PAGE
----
Lawmaker alarmed that school is ‘acting as an extension of the police department’
Gun control is so 2010s. The new decade may usher in finger-gun control.
Pennsylvania’s Tredyffrin-Easttown School District called police on a 6-year-old girl with Down Syndrome for making a finger-gun gesture toward her teacher, the girl’s mother told CBS Philly.
The district is defending the “threat assessment” and the summoning of police, even though it concluded that “nobody was in harm’s way” when Margot Gaines got angry at her teacher, pointed and said “I shoot you” back in November.
Maggie Gaines, her mother, made the incident public in a letter to the school board last month. She said her daughter was immediately taken to the principal’s office after the incident, “and it was quickly assessed that [Margot] didn’t even really know what she was saying”:
“They were asking her questions, and she was saying, ‘Oh, I shoot mommy,’ laughs, or, ‘I shoot my brother.’ The principal asked, ‘Did youmean [sic] to hurt your teacher?’ And she said no and it seemed like she didn’t even know what that meant,” Gaines stated.
Sources tell CBS3 Margot has no record, but her name is part of an official report. …
“She really didn’t understand what she was saying, and having Down syndrome is one aspect, but I’m sure all 6-year-olds don’t really know what that means,” Gaines said. “Now, there is a record at the police that says she made a threat to her teacher.”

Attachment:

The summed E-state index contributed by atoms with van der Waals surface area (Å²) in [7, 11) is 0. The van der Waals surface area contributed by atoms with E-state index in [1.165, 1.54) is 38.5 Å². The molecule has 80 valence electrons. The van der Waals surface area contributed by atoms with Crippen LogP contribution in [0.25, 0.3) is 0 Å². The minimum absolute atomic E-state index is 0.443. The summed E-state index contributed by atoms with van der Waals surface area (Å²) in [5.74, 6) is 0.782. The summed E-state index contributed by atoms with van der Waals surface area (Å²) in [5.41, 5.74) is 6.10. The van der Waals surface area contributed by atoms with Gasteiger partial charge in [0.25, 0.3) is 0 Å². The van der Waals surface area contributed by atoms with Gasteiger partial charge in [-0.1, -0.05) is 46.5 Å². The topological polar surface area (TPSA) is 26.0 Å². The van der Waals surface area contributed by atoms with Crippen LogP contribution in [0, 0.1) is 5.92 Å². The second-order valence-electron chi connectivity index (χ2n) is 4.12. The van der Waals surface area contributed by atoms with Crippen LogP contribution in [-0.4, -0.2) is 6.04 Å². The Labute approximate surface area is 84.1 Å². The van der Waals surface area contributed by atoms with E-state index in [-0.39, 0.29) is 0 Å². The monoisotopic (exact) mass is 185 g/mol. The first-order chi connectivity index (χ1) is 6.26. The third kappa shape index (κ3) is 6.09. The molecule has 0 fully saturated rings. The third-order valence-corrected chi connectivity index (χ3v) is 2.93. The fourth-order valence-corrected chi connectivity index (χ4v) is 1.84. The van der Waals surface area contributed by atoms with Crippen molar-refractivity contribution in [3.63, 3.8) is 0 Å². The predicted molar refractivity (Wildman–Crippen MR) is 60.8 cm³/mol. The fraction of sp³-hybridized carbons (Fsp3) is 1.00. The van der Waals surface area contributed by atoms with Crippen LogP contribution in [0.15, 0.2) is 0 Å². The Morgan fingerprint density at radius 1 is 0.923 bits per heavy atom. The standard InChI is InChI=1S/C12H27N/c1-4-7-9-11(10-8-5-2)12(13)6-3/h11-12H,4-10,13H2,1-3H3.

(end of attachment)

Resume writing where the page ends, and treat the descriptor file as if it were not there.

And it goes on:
The school district provided CBS Philly a statement saying it agreed to review those practices in a committee meeting. The “current practice” – which apparently gives little heed to context – was developed with “parents, law enforcement and private safety/mental health agencies and legal consultants,” it said.
The Gaines family contacted state state Sen. Andrew Dinniman to take up their concern with the school district. The Democrat released a statement saying the district’s decisions “appear to be guided blindly by written policy or legal interpretation” without the use of “commonsense”:
Furthermore, I am alarmed that a school seems to be acting as an extension of the police department in promulgating data and records on children as young as kindergarteners [sic].
Gun rights news site Bearing Arms noted that Margot isn’t the only child to get in trouble for the gesture, and faced far from the worst consequences.
Last year in Kansas, prosecutors brought felony charges against a middle school girl who made a finger gun while bringing misdemeanor charges against students who brought actual firearms to school:
Both of these cases demonstrate an absurd inability on the part of the school district to tell the difference between actual threats and kids being kids, but they also demonstrate that public officials are quick to recognize when adverse media attention might prove problematic for them. It’s just a shame that it takes local reporters getting involved for these school districts and public officials to do the right thing.
h/t Cam Edwards
IMAGE: CBS Philly